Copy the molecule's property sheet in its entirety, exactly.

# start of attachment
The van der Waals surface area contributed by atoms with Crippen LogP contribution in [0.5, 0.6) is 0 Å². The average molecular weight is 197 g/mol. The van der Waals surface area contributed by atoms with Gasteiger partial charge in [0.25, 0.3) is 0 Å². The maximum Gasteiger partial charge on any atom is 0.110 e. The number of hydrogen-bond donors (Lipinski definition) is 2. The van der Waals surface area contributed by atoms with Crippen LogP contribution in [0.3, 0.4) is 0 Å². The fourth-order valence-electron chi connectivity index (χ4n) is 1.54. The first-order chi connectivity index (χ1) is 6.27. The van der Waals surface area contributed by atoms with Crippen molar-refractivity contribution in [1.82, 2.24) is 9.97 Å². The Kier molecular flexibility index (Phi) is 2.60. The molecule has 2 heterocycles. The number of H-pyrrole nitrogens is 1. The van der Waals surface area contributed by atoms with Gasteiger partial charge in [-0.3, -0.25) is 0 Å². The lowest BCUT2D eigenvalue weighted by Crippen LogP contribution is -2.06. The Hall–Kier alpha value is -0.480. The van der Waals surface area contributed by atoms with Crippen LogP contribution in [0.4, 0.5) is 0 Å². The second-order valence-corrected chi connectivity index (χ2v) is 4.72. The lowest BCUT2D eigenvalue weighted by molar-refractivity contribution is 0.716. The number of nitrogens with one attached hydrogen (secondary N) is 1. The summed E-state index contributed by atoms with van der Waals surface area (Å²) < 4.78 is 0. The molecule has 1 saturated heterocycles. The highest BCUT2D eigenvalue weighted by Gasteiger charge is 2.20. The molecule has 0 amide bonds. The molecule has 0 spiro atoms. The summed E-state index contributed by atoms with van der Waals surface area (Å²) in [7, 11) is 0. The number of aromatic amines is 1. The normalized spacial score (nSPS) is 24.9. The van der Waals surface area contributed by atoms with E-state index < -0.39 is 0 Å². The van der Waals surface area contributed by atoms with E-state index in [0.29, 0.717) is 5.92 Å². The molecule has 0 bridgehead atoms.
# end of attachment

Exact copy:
The van der Waals surface area contributed by atoms with Crippen LogP contribution in [0.5, 0.6) is 0 Å². The average molecular weight is 197 g/mol. The van der Waals surface area contributed by atoms with Gasteiger partial charge in [0.25, 0.3) is 0 Å². The maximum Gasteiger partial charge on any atom is 0.110 e. The number of hydrogen-bond donors (Lipinski definition) is 2. The van der Waals surface area contributed by atoms with Crippen LogP contribution in [0.3, 0.4) is 0 Å². The fourth-order valence-electron chi connectivity index (χ4n) is 1.54. The first-order chi connectivity index (χ1) is 6.27. The van der Waals surface area contributed by atoms with Crippen molar-refractivity contribution in [1.82, 2.24) is 9.97 Å². The Kier molecular flexibility index (Phi) is 2.60. The molecule has 2 heterocycles. The number of H-pyrrole nitrogens is 1. The van der Waals surface area contributed by atoms with Gasteiger partial charge in [-0.3, -0.25) is 0 Å². The lowest BCUT2D eigenvalue weighted by Crippen LogP contribution is -2.06. The Hall–Kier alpha value is -0.480. The van der Waals surface area contributed by atoms with Crippen LogP contribution in [0.4, 0.5) is 0 Å². The second-order valence-corrected chi connectivity index (χ2v) is 4.72. The lowest BCUT2D eigenvalue weighted by molar-refractivity contribution is 0.716. The number of nitrogens with one attached hydrogen (secondary N) is 1. The summed E-state index contributed by atoms with van der Waals surface area (Å²) < 4.78 is 0. The molecule has 1 saturated heterocycles. The highest BCUT2D eigenvalue weighted by Gasteiger charge is 2.20. The molecule has 0 amide bonds. The molecule has 0 spiro atoms. The summed E-state index contributed by atoms with van der Waals surface area (Å²) in [7, 11) is 0. The number of aromatic amines is 1. The normalized spacial score (nSPS) is 24.9. The van der Waals surface area contributed by atoms with E-state index < -0.39 is 0 Å². The van der Waals surface area contributed by atoms with E-state index in [0.29, 0.717) is 5.92 Å². The molecule has 0 bridgehead atoms.